- an incentive: proposed paragraph 118-37(1)(h)
- a variation, transfer or revocation of an allocation: proposed
paragraph 118-37(1)(i), and
- anything of economic value that a State or Territory
government, or a public body provides: proposed paragraph
118-37(1)(j).Back to top
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A tax offset reduces the amount of tax that a person or body
would have to pay in a financial year.
Item 5 proposes to insert a new
subsection 67-25(2B) into the ITAA, to the effect that tax
offsets under proposed new Division 380 would be
subject to refundable tax offset rules. This would make the NRAS
tax offset a refundable tax offset.
In item 7, proposed new subdivision
380-A would provide for six categories of bodies that
could claim a tax offset:
- individuals, corporate tax entities and superannuation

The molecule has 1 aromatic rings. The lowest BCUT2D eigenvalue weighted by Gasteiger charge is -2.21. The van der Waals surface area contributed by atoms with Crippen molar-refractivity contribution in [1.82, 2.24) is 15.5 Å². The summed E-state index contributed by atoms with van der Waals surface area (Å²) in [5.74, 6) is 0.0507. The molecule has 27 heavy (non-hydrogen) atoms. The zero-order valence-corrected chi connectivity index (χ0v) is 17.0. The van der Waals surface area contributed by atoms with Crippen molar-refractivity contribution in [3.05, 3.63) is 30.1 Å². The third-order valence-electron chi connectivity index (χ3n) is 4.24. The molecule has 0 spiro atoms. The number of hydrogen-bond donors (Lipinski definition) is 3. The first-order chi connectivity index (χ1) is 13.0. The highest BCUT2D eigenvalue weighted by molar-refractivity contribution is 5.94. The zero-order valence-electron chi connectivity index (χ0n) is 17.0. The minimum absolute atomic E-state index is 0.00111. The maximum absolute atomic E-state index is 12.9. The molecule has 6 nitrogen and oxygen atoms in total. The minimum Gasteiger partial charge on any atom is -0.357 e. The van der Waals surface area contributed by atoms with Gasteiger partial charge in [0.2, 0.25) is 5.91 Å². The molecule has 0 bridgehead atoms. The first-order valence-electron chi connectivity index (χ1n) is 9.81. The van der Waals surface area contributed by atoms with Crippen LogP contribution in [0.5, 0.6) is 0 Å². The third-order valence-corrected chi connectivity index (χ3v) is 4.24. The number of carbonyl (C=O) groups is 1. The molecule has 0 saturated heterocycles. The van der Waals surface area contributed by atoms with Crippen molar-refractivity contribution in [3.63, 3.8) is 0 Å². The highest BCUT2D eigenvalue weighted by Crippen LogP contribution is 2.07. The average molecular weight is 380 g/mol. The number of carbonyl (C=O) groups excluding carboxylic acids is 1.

- a party to a non-entity joint venture
- certain entities to whom NRAS rent flows indirectly
- claims by a trustee of a trust that does not have net income
for an income year
- when the NRAS flows indirectly to or through an entity,
- share of NRAS rent.
Not-for-profit entities do not ordinarily pay tax and so are not
eligible to receive incentives in the form of refundable tax
offsets. The Government states that not-for-profit entities may
instead receive incentives in the form of an amount payable for an
The provisions are largely mechanical and, as they are described
adequately in the Explanatory Memorandum, this Digest does not describe those
The provisions in proposed new subdivision
380-A are based on several principles, which may be
summarised as follows:
- the claimant for a tax offset would have to possess a